Caroline Ryan, a sophomore studying Biomedical Engineering at University Park, explained her position in Rules and Regulations (R&R) during an interview throughout THON weekend. “With R&R, it’s more about making sure everyone follows the rules,” Ryan said. “We’re in the stands, throughout the mezzanine, and some of us are out on the floor right now making sure no one has taken the dancers’ water or anything like that. We try to keep the peace and, in general, there aren’t many issues because we’re all here for the same cause.”
THON Weekend was packed with events for families, kids, dancers, and the Penn State students and faculty to enjoy. One of the signature events that occurred periodically throughout the weekend was the Line Dance by the dancer relation officers. The Line Dance was a nearly five minute choreographed dance that kept the dancers and families motivated, active, and stretched. Pedder explained that stretching was an essential part of the weekend in order to get through the 46 hour marathon.
Another event that drew in a nearly maximum capacity audience was the University Park athletic teams Pep Rally on Saturday evening. Each team put on a performance that they choreographed. The football team, men’s soccer team, men’s hockey team, and the men’s gymnastics team were among the finalists for this dance competition. The winner was judged based on the loudest crowd reaction when the finalists were listed. The men’s hockey team took the win with a crowd pleasing performance of a mash-up of “Come on Eileene” and “It’s Raining Men,” utilizing umbrellas, water guns, and various hockey equipment.
Among a variety of musical performances, fashion shows for the kids, and the 2015 Line Dance, audience members kept the dancers and kids motivated with colorful, creative THON inspired T-shirts and Greek organization letters. Penn State New Kensington was voted one of the best THON T-shirts this year by Onward State, an independent Penn State blog. The shirts read, “To infinity and be THON’d” with Buzz Lightyear from Toy Story under the phrase. The crafty letters and T-shirts helped keep up the spirits of the families, kids, and dancers at THON.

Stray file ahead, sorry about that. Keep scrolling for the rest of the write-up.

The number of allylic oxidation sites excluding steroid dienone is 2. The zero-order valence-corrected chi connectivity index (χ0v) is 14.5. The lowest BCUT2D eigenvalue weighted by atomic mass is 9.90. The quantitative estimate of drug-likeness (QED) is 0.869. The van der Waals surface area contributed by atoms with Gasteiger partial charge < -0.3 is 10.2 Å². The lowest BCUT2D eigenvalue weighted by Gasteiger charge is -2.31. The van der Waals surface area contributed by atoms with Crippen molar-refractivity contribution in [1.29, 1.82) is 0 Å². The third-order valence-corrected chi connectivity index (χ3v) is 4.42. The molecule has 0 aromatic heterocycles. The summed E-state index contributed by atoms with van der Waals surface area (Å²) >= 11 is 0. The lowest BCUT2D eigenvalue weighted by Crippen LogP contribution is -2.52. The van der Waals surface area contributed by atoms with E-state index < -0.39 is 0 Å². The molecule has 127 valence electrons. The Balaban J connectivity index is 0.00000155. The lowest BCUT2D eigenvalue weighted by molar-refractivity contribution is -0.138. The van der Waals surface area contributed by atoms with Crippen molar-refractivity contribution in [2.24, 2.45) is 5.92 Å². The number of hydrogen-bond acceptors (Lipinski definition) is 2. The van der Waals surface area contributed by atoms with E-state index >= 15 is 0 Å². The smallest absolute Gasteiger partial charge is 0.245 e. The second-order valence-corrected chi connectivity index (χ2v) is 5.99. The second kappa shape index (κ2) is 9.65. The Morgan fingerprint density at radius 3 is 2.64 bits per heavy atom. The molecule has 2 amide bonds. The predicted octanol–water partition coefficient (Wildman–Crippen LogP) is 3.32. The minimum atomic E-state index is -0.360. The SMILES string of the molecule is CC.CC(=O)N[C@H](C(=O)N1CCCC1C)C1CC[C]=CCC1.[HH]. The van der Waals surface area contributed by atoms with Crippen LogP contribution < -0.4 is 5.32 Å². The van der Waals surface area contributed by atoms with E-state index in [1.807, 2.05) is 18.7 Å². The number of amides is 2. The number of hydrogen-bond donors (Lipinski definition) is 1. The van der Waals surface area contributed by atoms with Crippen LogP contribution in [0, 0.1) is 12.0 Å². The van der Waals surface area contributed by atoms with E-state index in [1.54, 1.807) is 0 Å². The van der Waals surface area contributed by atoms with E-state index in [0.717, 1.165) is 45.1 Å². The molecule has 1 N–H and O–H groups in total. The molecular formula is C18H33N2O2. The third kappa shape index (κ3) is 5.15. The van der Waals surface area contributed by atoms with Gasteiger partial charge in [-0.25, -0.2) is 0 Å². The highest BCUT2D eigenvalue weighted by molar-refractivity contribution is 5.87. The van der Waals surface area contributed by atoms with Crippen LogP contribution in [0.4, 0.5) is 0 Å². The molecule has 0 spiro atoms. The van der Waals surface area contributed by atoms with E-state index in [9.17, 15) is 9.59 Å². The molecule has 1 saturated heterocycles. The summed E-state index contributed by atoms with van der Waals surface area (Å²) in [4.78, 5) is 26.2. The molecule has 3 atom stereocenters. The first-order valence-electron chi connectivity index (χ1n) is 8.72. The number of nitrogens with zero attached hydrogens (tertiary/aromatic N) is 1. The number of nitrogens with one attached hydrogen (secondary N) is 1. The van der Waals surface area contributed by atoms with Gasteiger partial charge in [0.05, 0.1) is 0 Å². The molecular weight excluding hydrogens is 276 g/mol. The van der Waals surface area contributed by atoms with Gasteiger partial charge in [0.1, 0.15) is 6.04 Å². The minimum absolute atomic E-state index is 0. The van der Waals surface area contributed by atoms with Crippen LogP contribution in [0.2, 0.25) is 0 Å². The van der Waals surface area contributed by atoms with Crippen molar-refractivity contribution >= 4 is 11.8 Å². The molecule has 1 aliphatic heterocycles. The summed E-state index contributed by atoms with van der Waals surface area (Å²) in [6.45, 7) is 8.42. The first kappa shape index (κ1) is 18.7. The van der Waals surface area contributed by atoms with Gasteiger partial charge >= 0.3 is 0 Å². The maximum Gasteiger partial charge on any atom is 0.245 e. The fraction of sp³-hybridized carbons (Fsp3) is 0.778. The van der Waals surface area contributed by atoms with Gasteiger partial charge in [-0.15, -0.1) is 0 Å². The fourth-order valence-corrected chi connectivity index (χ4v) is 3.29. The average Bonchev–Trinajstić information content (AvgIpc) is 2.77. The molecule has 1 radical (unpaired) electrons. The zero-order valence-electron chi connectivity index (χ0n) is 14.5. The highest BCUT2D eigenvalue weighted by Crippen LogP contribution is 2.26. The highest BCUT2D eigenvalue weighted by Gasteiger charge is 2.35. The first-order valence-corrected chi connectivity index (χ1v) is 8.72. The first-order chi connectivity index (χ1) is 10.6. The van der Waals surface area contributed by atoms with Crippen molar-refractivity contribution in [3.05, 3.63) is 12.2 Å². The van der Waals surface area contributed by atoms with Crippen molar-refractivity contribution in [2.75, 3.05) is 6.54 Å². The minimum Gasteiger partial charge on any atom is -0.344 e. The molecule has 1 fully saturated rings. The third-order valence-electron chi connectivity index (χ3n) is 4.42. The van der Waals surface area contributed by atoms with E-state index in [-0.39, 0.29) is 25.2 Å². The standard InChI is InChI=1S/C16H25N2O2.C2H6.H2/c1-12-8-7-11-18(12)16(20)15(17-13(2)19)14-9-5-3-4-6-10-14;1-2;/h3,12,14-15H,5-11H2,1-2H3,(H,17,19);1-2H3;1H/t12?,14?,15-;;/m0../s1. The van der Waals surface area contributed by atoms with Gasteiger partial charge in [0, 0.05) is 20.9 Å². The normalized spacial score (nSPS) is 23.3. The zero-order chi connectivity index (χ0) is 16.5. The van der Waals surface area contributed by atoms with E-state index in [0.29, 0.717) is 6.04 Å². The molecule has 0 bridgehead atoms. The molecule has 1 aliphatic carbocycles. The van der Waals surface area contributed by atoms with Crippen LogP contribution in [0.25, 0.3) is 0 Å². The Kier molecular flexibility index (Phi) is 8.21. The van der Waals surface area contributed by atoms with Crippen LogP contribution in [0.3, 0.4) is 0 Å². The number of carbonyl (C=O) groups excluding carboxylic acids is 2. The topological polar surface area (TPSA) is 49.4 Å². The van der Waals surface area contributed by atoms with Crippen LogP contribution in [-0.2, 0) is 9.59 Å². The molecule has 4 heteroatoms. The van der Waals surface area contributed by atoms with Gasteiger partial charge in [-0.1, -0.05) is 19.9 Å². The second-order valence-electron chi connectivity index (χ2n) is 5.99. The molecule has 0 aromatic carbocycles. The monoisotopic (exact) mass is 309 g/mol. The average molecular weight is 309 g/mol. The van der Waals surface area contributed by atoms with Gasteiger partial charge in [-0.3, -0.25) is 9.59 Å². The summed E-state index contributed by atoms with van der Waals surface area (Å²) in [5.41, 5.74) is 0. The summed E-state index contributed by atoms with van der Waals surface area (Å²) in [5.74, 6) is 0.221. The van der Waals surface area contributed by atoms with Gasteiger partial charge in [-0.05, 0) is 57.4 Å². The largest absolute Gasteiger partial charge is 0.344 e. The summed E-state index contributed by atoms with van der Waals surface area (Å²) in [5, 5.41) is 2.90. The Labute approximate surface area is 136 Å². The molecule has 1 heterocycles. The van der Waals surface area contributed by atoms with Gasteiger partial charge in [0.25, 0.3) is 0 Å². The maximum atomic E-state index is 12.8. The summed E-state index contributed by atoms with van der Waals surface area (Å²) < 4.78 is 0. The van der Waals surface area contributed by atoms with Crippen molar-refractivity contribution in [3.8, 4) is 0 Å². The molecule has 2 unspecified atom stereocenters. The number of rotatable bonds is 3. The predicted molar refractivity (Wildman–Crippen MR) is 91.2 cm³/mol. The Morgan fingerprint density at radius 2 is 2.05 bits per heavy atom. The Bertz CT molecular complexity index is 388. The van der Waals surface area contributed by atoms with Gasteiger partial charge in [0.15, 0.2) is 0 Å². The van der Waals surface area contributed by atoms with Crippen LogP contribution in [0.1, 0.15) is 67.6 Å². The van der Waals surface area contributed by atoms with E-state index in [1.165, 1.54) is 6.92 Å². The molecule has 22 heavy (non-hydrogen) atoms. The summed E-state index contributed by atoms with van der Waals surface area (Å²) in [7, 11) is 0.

Throughout the weekend, students, families, faculty, and volunteers teamed together for the same reason: For The Kids (FTK).
After families of children with cancer took to the stage to share their stories and thank Penn State for the efforts that they have given for the last 43 years, a “Celebration of Life” video was played throughout the BJC. This heartbreaking moment brought every individual together, arm in arm, hand in hand to commemorate and remember those children lost to pediatric cancer.
After nearly 46 hours on their feet, THON dancers enjoyed one more Line Dance and then were finally able to sit down. The Nittany Lion mascot, a participating dancer for the entire weekend, collapsed on stage in front of the crowd.
To conclude another successful THON Weekend, the total amount for donations was announced. The top five Commonwealth Campuses, independent dancer couples, general organizations, Greek organizations, and special interest organizations amounts raised were announced before revealing the grand total of donations raised for THON that year. Penn State New Kensington’s THON organization raised $28,000.00 on their own in the last year of fundraising.
THON Weekend exists to provide the kids with pediatric cancer a chance to forget their illness, and enjoy their lives to the fullest. It gives students the opportunity to participate in an event that may never be understood to fully unless you are able to experience THON Weekend for yourself. THON will continue to fundraise and collect donations in order to one day find a cure.
“One day we will dance in celebration. Until then, we dance for a cure.” – THON 2015